3 Unsung Movements to Build Strength

We all know that the major barbell movements are the most effective tools in fitness to build absolute strength and strength speed. Basically, your ability to move heavy weight and your ability to move moderate weight quickly.

I’ll save the regurgitation of why squats, deadlifts, and presses are excellent at that. If you’re trying to get stronger and not doing those regularly, do those regularly. I’m also going to spare you secondary low hanging fruit like kettlebell swings, goblet squats, and dumbbell snatches.

Instead, I’d like to draw your attention to some movements that we see on the board quite frequently and likely don’t view them as strength opportunities. I’d like to highlight how we can perform them optimally and how we can draw out more strength gains from them.

Maybe the barbells beat you up too much. Maybe you don’t enjoy them. Or, maybe, they’re your jam and you need some outside help in getting stronger at them.

Here are four that can help.

1. Banded Pull-Ups
So many of us take enormous pride in being able to do pull-ups without bands, and those who do use bands typically want nothing more to be freed from them. Man, poor bands. All they want to do is help us get stronger and yet, no one wants to use them.

There is an incredible amount of value in performing assisted pull-ups, regardless of how strong you may be. The usage of the band allows us to do them PER-FECT-LY. It allows us to activate our upper back muscles and not just yank with our arms and flail with our legs. It allows the biceps to come in at the right time and not take over the movement from the beginning. It allows us to move slow and create as much time under tension as possible in our lats, the prime movers of the pull-up and stabilizing muscle in nearly every barbell lift.

If you find yourself never using bands and performing average reps in low rep ranges, hop on the bands at a level that allows you to perform the full set unbroken, and focus on all of the above.

2. DB Step-Ups
Single leg work has always been our jam at this gym, and for good reason. It settles imbalances, boosts our core strength, and if we’re using dumbbells, also has the nice added bonus of training the hell out of our grip, which we know is the gateway to the CNS.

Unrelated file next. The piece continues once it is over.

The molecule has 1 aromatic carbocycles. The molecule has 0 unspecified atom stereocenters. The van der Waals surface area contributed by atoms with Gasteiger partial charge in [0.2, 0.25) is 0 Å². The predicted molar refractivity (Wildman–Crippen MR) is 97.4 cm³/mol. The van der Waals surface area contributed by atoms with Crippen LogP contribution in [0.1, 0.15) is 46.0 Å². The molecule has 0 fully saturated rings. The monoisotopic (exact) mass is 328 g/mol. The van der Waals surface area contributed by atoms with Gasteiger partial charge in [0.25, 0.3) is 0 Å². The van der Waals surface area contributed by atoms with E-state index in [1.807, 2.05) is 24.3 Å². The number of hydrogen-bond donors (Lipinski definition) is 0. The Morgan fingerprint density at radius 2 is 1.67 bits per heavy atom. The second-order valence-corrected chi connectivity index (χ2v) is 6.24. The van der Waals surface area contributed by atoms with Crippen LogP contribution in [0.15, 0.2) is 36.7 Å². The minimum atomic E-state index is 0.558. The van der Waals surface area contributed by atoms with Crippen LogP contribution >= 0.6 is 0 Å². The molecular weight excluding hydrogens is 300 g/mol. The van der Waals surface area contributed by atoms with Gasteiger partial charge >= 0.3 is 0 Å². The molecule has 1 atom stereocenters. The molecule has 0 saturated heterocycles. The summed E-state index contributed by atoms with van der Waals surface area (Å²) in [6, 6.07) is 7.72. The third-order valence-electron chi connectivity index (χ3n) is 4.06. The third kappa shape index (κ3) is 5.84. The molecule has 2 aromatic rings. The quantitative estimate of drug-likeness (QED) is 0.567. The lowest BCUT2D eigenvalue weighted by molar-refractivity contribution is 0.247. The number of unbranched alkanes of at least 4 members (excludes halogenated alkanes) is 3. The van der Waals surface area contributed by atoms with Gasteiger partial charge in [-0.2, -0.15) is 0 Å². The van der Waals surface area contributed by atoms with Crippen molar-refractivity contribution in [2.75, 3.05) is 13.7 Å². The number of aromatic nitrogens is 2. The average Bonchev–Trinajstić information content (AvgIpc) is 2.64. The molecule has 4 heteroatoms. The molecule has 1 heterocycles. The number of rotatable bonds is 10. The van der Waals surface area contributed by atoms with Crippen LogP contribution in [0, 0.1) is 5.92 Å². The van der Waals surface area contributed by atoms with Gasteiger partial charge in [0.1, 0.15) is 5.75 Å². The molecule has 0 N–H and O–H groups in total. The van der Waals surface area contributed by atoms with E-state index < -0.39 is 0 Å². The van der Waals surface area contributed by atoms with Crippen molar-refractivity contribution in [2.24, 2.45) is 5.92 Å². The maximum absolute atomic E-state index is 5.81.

I really like the step-up over the lunge for this article, because we often lunge with the barbell so we typically equate that to strength, but sometimes, the dumbbell is forgotten. Dumbbell step-ups do a great job of isolating the single leg, and training the glutes to create forceful extension at the top of the rep. Step-ups tend to work all of the prime movers of our lower body (hams, glutes, quads), and with the added bonus of grip and increased balance demands, it’s a movement you should not be missing when it comes up in rotation.

3. Erg Rowing
Threw you for a loop here, didn’t I? The erg is cardio, right?

Wrong. The erg is strength endurance and power that has a side effect of working the cardiovascular and aerobic system when performed for long duration. There is reason why the fastest rowers in the gym are usually among the strongest lifters. The progression of total body extension in rowing mirrors the extension sequence in Olympic lifting (legs, hips, arms), and every stroke is an opportunity to train our leg and our back strength.

Too many hop on the erg and go through the sloppy motions. Focus on generating power, performing more out of less strokes, and watch you strength increase in pull-ups and all of the major lifts.

-Dave


Thursday, 3.21.19

First. For Strength.
3 Front Squats @ 60-80%
5 x 3” Eccentric Bicep Curls
Complete 1 set every 5′ for 20′

Then. For Conditioning.
2×6’ AMRAP
6 Goblet Squat Cleans
6 Around the World
6 Push Ups

PHASE 1: Squat Test (Optional) + Row Test (Optional)

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